29. Ptor October 24th, 2011 12:19 am

    Beer yoga!!!! 😉

  30. Dave October 24th, 2011 6:53 am

    Anybody have ski conditioning experience with rowing or ergs, like the Concept II? It’s an amazing machine for HITS workouts.

  31. Joe October 24th, 2011 9:16 am

    I like the effect martial arts practice has on the downhill part of my skiing. Pretty much any variety will help flexibility and core stability, but a discipline incorporating lots of throws and dynamic movement will really help with balance and proprioception. As an added bonus, getting thrown around teaches you to manage the forces involved in a fall really well, helping avoid injury.

    Uphill is all about cardio, and maybe some lunges and squats with high reps/low weight.

  32. Don October 25th, 2011 2:28 pm

    +1 on Crossfit. Particularly if you supplement it with some trail running or mtb riding. Strength + stamina == more fun in the mountains (and life in general).

  33. Mike T October 25th, 2011 5:58 pm

    Ice Hockey….But I am not sure how many more times I can chip my teeth! Mountain biking, turns all year…..commuting on the bike…variations of the above mentioned!

  34. Ryan October 25th, 2011 8:48 pm

    Rugby is good for touring. You must be able to rest while you are still moving and have energy reserves ready in small bursts. Its also good for body awareness and in tricky situations prepares you for contact with terrian and the ground if you must bail. I mix the off days with hill climbs in the foothills. 1000 ft vert 3\4 mile. Fifteen minutes up. Four minutes down. The uphill benefit is obvious the down hill gets your shock absorbers ready real quick. Those are the money bones. Come to SLC and ill take you on my circuit. Anytime.

  35. ty October 31st, 2011 11:10 pm

    in the rockies, i have to go with mt biking! push/ride up the hill fast for a cardio blast, and then flash the downhill for a balance/strength workout

  36. ty October 31st, 2011 11:12 pm

    also, you can scout ski lines off the bike :-)

  37. Simply Piste November 3rd, 2011 10:09 am

    Agree with Ern’s comment, you need to focus on correcting core stability first before improving core strength. There are some good corrective exercise stretches you can do that help improve posture and balance. Yoga can be great for this.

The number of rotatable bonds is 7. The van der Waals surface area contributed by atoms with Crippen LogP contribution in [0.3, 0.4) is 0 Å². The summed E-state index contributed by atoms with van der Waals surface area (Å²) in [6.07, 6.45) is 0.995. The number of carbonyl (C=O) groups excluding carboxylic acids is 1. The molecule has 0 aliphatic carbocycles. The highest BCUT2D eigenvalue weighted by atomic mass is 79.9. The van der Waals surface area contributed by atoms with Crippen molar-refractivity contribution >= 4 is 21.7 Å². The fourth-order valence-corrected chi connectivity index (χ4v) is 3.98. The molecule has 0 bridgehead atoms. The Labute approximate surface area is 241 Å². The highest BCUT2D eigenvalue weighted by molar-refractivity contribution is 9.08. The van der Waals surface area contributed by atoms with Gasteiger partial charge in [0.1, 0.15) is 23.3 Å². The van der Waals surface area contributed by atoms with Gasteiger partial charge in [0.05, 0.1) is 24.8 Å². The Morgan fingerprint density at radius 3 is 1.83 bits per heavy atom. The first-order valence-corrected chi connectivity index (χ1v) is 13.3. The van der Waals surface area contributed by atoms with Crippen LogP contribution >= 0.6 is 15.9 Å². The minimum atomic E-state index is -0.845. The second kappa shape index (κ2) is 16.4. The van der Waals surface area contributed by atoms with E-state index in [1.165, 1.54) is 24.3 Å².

P.S Oatmeal all the way 😀

  38. Hatch November 3rd, 2011 3:23 pm


  39. Cross Country Ski Fan November 10th, 2011 2:42 pm

    A lot of backcountry skiers are also taking up cross country skiing, particularly skate skiing, for a great cardiovasular workout. Skate skiing definately works the whole body and will keep you in great shape.

  40. Matthew Bennett January 19th, 2012 3:35 pm

    Most of my skiing patients do very little exercise in the weeks before a ski trip. Then they think it is too late to do it and don’t get active in the last week or two. But the biggest changes in fitness occur in the first two weeks so I tell to get exercising – even if it just the gentle stuff – it is better than nothing. Here are my further thoughts on it

  41. Chelston February 4th, 2012 7:36 am

    Skate skiing is great for whole body fitness

  42. Scott Nelson February 4th, 2012 7:57 am

    Yeah, its amazing how many muscle groups skate skiing involves. Full body workout for sure. Cardio, endurance, strength, balance… all gets worked. I would say the same for classic as well, but skating is just more fun for me.

  43. XXX_er November 13th, 2014 9:06 am

    I haven’t found any tougher training than wearing caulks to carry a saw/gas/oil up a mtn to cut ski runs

  44. Lou Dawson 2 November 13th, 2014 9:15 am

    Logging up at our cabin definitely gets me in shape. Up the steep hill with the big Stihl, weight training. Lou

  45. Joe John November 13th, 2014 12:04 pm

    I’m going to step up my oatmeal intake and exercise!

  46. Lisa Dawson November 13th, 2014 12:19 pm

    Joe John, you better!

  47. SR November 13th, 2014 1:18 pm

    Because of the current fad for “high intensity” workouts, it’s worth noting that one gets the best cardio adaptations from having a good deal of low-intensity work as part of their cardio. Basically, most should be at a pace where breathing doesn’t become labored and conversation is possible. High intensity work layered on top of that is great, but if it is all high-intensity, the ability to sustain output for long periods will actually get worse from training, not better. Agree with all the comments on skate skiing and by extension roller skiing. Someone relying on MTB for a lot of summer fitness should work in some steep hikes as well imo.